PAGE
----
There’s a lot of talk about needing to have a mortgage-free house in retirement. Many experts recommend this goal. But if you’ve just bought your first home, and have 30 years of home loan repayments ahead, it may seem daunting.
So, what are the benefits of reaching retirement with a paid-off home? And why should it be your goal?
You probably can’t afford a mortgage on a limited income, or no income
When you retire and stop earning, it’s a big help to have a mortgage-free home, plus money saved elsewhere. Some people say you can live on NZ Superannuation payments alone by living frugally in a mortgage-free home in the regions, but not everyone can do this. And NZ Super is unlikely to cover home loan repayments or rent in the years ahead. If you pay off your home, you won’t have to spend money on a mortgage or rent. This will cut your living expenses a lot, but remember, you’ll still need to cover house-related expenses, like rates and insurance.
The earlier you pay off a mortgage, the more you can save
You’ll probably need some savings behind you for your retirement, not just a mortgage-free home and NZ Super. Pay off your mortgage at around 50 years old and you should have about 15 years working to really accelerate your retirement savings, depending on when you retire, and your health. If you’re a millennial in your 30s buying your own home now in the larger cities, it’s going to be hard to pay off your house by 50. But trying to get rid of your home loan as quickly as you can may be a good idea. See a mortgage broker or financial adviser for some options.
It gives you options
If you have a debt-free home, you might be able to give up work when you want. You’ll have the flexibility to downsize your home to free up cash, if you’d like to travel, fund health expenses, or move to the regions. When it’s time to get more support in retirement, you can sell your house to buy a retirement unit or to fund weekly payments in a rest home.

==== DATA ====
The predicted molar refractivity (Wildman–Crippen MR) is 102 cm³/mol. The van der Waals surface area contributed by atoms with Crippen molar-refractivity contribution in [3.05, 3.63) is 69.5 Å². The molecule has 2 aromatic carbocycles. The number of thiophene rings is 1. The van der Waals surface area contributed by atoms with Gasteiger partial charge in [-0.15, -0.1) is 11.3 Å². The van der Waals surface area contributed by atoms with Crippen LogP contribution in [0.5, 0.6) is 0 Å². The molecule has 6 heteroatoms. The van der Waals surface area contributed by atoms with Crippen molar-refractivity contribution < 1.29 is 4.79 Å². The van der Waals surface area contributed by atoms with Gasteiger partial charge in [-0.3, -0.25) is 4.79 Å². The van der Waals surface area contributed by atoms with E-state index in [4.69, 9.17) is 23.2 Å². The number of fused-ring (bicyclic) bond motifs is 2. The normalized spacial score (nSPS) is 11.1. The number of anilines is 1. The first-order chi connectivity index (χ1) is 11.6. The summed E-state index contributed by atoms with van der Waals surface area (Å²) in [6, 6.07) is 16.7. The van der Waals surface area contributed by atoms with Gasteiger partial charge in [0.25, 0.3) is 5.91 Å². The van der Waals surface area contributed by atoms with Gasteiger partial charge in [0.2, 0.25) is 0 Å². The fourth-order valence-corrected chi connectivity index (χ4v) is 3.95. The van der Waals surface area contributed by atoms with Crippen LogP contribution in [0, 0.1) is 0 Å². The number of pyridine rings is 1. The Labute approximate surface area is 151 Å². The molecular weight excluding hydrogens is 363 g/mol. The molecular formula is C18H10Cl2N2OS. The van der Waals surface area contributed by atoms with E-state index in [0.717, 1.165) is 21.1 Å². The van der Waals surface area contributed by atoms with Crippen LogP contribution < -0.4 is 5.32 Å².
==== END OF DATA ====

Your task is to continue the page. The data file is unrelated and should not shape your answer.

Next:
It helps give you security
Renting can be a lifestyle of uncertainty. Owning your own home means you’ll never be at the mercy of a landlord who could sell up and kick you out with a few months’ notice. You won’t need to worry about rent increases. Having a mortgage is even more of a worry if a partner dies and you’re left alone to cover the repayments, or a family member gets very sick and you need to stop work to care for them.
Don’t forget your KiwiSaver account
Don’t wait until you’re mortgage-free before saving for retirement. Keep your KiwiSaver account ticking over in the background. Make sure you’re contributing the minimum 3%, so you’ll qualify for the employer contributions (also 3%) and you can also get $521 free money every year from the government (provided you contribute at least $1,042.86 annually). Over the long term, your money will hopefully grow with returns. KiwiSaver’s a great way to help save for retirement.
So, do you need a mortgage-free house in retirement?
There are no hard-and-fast rules with money. But most experts agree having a mortgage-free house by the time you reach retirement is a great goal. It will reduce your living costs, free up money, probably reduce some financial stress, and give you options.
Everyone’s financial situation is different, so it’s a good idea to see an independent financial adviser in your 40s, 50s and 60s, to help you prepare for retirement while you’re still earning.
Published 21 October 2019
Story by Claire Connell, JUNO
Pie Funds Management Limited is the issuer of the JUNO KiwiSaver Scheme. You can read our Product Disclosure Statement here.This article is general in nature only and has not taken into account any particular person’s objectives or circumstances. We recommend you speak with an independent financial adviser. All content is correct at time of publication date.